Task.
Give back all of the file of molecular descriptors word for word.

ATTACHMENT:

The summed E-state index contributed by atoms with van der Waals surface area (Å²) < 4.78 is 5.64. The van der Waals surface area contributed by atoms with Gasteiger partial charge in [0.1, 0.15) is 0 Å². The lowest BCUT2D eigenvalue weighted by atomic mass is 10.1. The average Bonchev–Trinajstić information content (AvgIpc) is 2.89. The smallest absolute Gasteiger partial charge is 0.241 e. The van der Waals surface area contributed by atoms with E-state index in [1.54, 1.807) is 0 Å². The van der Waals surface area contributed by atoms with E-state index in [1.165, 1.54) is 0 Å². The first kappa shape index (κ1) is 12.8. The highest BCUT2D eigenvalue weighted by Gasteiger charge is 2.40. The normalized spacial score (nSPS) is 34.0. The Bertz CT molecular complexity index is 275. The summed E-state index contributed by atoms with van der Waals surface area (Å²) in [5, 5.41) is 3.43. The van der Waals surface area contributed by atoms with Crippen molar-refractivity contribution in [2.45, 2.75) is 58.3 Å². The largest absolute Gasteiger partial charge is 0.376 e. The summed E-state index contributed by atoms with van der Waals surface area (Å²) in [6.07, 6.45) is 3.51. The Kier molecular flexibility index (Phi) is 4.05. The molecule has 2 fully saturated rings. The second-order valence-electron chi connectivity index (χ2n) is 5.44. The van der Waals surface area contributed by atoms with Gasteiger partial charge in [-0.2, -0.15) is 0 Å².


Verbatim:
The summed E-state index contributed by atoms with van der Waals surface area (Å²) < 4.78 is 5.64. The van der Waals surface area contributed by atoms with Gasteiger partial charge in [0.1, 0.15) is 0 Å². The lowest BCUT2D eigenvalue weighted by atomic mass is 10.1. The average Bonchev–Trinajstić information content (AvgIpc) is 2.89. The smallest absolute Gasteiger partial charge is 0.241 e. The van der Waals surface area contributed by atoms with E-state index in [1.54, 1.807) is 0 Å². The van der Waals surface area contributed by atoms with E-state index in [1.165, 1.54) is 0 Å². The first kappa shape index (κ1) is 12.8. The highest BCUT2D eigenvalue weighted by Gasteiger charge is 2.40. The normalized spacial score (nSPS) is 34.0. The Bertz CT molecular complexity index is 275. The summed E-state index contributed by atoms with van der Waals surface area (Å²) in [5, 5.41) is 3.43. The van der Waals surface area contributed by atoms with Crippen molar-refractivity contribution in [2.45, 2.75) is 58.3 Å². The largest absolute Gasteiger partial charge is 0.376 e. The summed E-state index contributed by atoms with van der Waals surface area (Å²) in [6.07, 6.45) is 3.51. The Kier molecular flexibility index (Phi) is 4.05. The molecule has 2 fully saturated rings. The second-order valence-electron chi connectivity index (χ2n) is 5.44. The van der Waals surface area contributed by atoms with Gasteiger partial charge in [-0.2, -0.15) is 0 Å².